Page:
Breast cancer
According to the 2014 Kenya Demographic Health Survey, only 14 percent of women in the country have had a clinical breast examination while 25 percent have performed a self-breast examination.

Drugmaker Pfizer-BioNTech is calling on women to embrace regular screening to help early detection and treatment of cancer, one of the deadliest diseases in Kenya and the world.

Breast cancer is the leading type of cancer in Kenya, accounting for 16.1 percent of all cancers, and is the second leading cause of death in the country according to the World Health Organization’s International Agency for Research on Cancer, Global Cancer Observatory.

Currently, the cases of breast cancer per year in Kenya stand at over 6,700.

Speaking during a virtual round table meeting, Medical Director East and Anglo West Africa at Pfizer, Dr Kodjo Soroh, said the company has a long history in oncology research and development, which includes a pivotal role in scientific breakthroughs and medicines.

“The advantages of early detection of cancer cannot be overemphasized. We must step up efforts to drive regular medical check-ups to facilitate early detection,” Dr Soroh said.

“Our current focus remains on innovating and improving oncology therapies to potentially cure non-communicable diseases like cancer.”

Data from the Kenya National Cancer Registry 2014-2019 shows that seven out of ten cancer cases of the disease are diagnosed at advanced stages.

Similarly, the statistics demonstrate that timely diagnosis and effective treatment of early-stage tumors are the cornerstones of breast cancer control.

According to the 2014 Kenya Demographic Health Survey, only 14 percent of women in the country have had a clinical breast examination while 25 percent have performed a self-breast examination.

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Dr Angela McLigeyo, a Medical Oncologist said: “Unless urgent action is taken to improve breast cancer screening and early diagnosis, the disease will compound Kenya’s disease burden, increase poverty and gender inequalities.”

The National Cancer Treatment Protocols 2019 recommended that all women found to have suspicious breast lesions should undergo a triple assessment that involves clinical examination preferably by an experienced clinician or breast surgeon, bilateral breast imaging, and core biopsy.

“In breast cancer diagnosis, timeliness of the service to avoid excessive delay, availability of diagnostic imaging studies of the breast and axilla, staging studies to detect metastatic disease and tissue sampling methods are important,” said Dr Njoki Njiraini, a clinical radiation oncologist at The Nairobi Hospital.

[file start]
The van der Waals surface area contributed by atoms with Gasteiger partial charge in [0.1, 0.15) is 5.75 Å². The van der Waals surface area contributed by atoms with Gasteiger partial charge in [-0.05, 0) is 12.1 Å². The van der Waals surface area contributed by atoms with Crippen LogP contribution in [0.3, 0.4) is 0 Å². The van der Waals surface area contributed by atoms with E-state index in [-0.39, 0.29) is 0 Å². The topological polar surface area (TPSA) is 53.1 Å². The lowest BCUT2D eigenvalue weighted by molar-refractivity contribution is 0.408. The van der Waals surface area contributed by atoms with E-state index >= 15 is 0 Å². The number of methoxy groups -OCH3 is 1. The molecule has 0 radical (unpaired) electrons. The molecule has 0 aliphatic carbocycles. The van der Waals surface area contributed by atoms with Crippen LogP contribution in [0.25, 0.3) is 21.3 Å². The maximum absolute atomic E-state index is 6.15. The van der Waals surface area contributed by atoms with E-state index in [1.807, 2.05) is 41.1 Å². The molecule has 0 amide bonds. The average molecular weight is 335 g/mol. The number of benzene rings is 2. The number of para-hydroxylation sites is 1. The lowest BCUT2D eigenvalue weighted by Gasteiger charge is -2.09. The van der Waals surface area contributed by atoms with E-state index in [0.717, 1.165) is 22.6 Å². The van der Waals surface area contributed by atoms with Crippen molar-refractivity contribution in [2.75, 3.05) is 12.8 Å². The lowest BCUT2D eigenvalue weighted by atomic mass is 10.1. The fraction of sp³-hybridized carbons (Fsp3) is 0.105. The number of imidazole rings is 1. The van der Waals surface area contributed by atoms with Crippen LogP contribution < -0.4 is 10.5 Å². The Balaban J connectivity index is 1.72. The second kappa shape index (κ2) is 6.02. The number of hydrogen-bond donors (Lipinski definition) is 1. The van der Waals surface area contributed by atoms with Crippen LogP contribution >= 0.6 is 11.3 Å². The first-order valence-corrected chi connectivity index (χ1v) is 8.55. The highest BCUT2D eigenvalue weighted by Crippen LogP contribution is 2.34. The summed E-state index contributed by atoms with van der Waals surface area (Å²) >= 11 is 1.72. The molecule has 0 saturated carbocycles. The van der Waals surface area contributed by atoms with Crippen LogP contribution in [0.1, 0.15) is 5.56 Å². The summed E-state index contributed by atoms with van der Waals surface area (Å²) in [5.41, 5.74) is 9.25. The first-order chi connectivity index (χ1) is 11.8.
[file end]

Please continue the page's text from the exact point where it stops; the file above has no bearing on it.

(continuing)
Kenya has established a breast cancer screening and early diagnosis action plan 2021-2025 aimed at ensuring that women with breast cancer are diagnosed at early stages.

The action plan will be achieved by putting in specific mechanisms to improve the uptake of mammography screening in the eligible populations.

It will also ensure that at least 90 percent of symptomatic women are linked to timely further evaluation and management within 60 days from their first encounter with a healthcare worker.

Meanwhile, the US-based pharmaceutical firm will now sell its patented drugs on a not-for-profit basis to the world’s poorest countries as part of a new initiative revealed at the World Economic Forum in Davos.

“An Accord for a Healthier World” focuses on five areas: infectious diseases, cancer, inflammation, rare diseases, and women’s health; where Pfizer currently holds 23 patents, including the likes of Comirnaty and Paxlovid, its Covid vaccine, and oral treatment,” Angela Hwang, Pfizer Biopharmaceuticals Group president told AFP.

She added that “this transformational commitment will increase access to Pfizer-patented medicines and vaccines available in the US and the European Union to nearly 1.2 billion people.”

Developing countries experience 70 percent of the world’s disease burden, including cancer-related mortality rates, which are also far higher in low and middle-income countries, causing more fatalities in Africa every year than malaria.

Hwang acknowledged that even an at-cost approach could be challenging for the most cash-strapped countries, and “this is why we have reached out to financial institutions to brief them on the Accord and ask them to help support country-level financing.”

Pfizer will also reach out to other stakeholders including governments, multilateral organizations, NGOs, and even other pharmaceuticals to ask them to join the Accord.

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